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MacBytes
Jul 31, 2009, 11:15 PM
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Category: Apple Software
Link: Pro snapping on Mac (http://www.macbytes.com/link.php?sid=20090801001525)
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Posted on MacBytes.com (http://www.macbytes.com)
Approved by Mudbug

jav6454
Aug 1, 2009, 12:04 AM
I've found that pictures (my home taken pictures) on a Mac are simply sometimes too perfect for them to be modified. However, that comes at the eye expertise of a real amateur in photography.

However, I've been trying lately Aperture and have come to like it in many ways. I'm still learning a lot of it since I'm learning the trial and error way. (I've found that my best & fastest way of learning software; I do read guides after I feel comfortable using the app) In any case, a PC can do photo editing too, but it requires that extra application you never planned on buying where as a Mac comes wit iPhoto, which is perfect for amateurs like me. (people who don't need Aperture but use it)

I can see the writer's point of Mac v PC prices, but he clearly makes a point in how Macs are valued differently; specially with that Lord of the Rings comparison. I strongly agree with the writer in terms of iPhoto's picture management. I hate having 2 copies of the same picture in my Hard Drive. I like it simple. iPhoto should just link itself to the folder where the pictures it holds are. Then again, Apple might have a strong reason for this.

The real question to me regarding this article is, are you Pro enough to handle a Mac?

jglavin
Aug 2, 2009, 12:32 PM
In any case, a PC can do photo editing too, but it requires that extra application you never planned on buying where as a Mac comes wit iPhoto,Picasa.

bretm
Aug 2, 2009, 09:12 PM
I've found that pictures (my home taken pictures) on a Mac are simply sometimes too perfect for them to be modified. However, that comes at the eye expertise of a real amateur in photography.

However, I've been trying lately Aperture and have come to like it in many ways. I'm still learning a lot of it since I'm learning the trial and error way. (I've found that my best & fastest way of learning software; I do read guides after I feel comfortable using the app) In any case, a PC can do photo editing too, but it requires that extra application you never planned on buying where as a Mac comes wit iPhoto, which is perfect for amateurs like me. (people who don't need Aperture but use it)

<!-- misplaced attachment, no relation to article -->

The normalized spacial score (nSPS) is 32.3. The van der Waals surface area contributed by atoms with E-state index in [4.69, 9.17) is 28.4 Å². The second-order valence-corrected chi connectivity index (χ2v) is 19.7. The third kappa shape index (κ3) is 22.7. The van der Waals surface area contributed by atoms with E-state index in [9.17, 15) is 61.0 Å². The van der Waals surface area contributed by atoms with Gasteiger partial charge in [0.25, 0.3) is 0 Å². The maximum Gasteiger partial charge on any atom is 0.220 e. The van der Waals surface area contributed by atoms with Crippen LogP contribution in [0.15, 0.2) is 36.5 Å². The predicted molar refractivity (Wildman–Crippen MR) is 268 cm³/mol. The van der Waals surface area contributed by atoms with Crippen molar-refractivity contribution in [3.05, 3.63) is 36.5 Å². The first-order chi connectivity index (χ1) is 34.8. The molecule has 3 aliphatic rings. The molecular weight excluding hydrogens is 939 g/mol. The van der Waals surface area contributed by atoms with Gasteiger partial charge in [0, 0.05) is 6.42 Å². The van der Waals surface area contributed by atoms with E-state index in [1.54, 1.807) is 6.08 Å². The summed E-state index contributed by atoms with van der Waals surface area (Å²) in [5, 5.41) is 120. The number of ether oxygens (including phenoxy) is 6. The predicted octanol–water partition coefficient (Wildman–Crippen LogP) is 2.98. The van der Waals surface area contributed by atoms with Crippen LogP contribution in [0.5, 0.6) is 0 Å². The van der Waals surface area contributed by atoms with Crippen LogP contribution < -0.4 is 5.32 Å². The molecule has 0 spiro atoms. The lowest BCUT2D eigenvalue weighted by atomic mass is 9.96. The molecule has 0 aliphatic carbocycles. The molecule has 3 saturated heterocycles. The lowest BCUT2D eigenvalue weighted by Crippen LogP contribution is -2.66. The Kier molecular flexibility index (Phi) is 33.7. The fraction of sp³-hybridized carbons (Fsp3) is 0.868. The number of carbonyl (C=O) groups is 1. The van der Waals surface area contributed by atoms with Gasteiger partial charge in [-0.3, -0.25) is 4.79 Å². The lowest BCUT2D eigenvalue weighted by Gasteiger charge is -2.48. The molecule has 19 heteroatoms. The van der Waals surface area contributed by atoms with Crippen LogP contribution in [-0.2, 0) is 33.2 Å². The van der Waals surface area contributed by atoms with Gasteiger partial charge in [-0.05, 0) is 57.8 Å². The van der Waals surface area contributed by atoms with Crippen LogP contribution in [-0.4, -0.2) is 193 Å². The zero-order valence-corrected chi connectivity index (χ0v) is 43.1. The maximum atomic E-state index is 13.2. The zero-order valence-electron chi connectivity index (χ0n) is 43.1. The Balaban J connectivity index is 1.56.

I can see the writer's point of Mac v PC prices, but he clearly makes a point in how Macs are valued differently; specially with that Lord of the Rings comparison. I strongly agree with the writer in terms of iPhoto's picture management. I hate having 2 copies of the same picture in my Hard Drive. I like it simple. iPhoto should just link itself to the folder where the pictures it holds are. Then again, Apple might have a strong reason for this.

The real question to me regarding this article is, are you Pro enough to handle a Mac?

It will. It's a preference setting just like iTunes.

bretm
Aug 2, 2009, 09:15 PM
I've found that pictures (my home taken pictures) on a Mac are simply sometimes too perfect for them to be modified. However, that comes at the eye expertise of a real amateur in photography.

However, I've been trying lately Aperture and have come to like it in many ways. I'm still learning a lot of it since I'm learning the trial and error way. (I've found that my best & fastest way of learning software; I do read guides after I feel comfortable using the app) In any case, a PC can do photo editing too, but it requires that extra application you never planned on buying where as a Mac comes wit iPhoto, which is perfect for amateurs like me. (people who don't need Aperture but use it)

I can see the writer's point of Mac v PC prices, but he clearly makes a point in how Macs are valued differently; specially with that Lord of the Rings comparison. I strongly agree with the writer in terms of iPhoto's picture management. I hate having 2 copies of the same picture in my Hard Drive. I like it simple. iPhoto should just link itself to the folder where the pictures it holds are. Then again, Apple might have a strong reason for this.

The real question to me regarding this article is, are you Pro enough to handle a Mac?

AND if you use iPhoto for importing your photos, there won't be 2 copies anyway. If you're going to use an app for photo management, use it. Use it completely. After you've taken 5000 photos of your 2 year old, you realize that importing and categorizing photos on your own in folders is ridiculous. They need to be in one big window you can scroll through or sort by some metadata.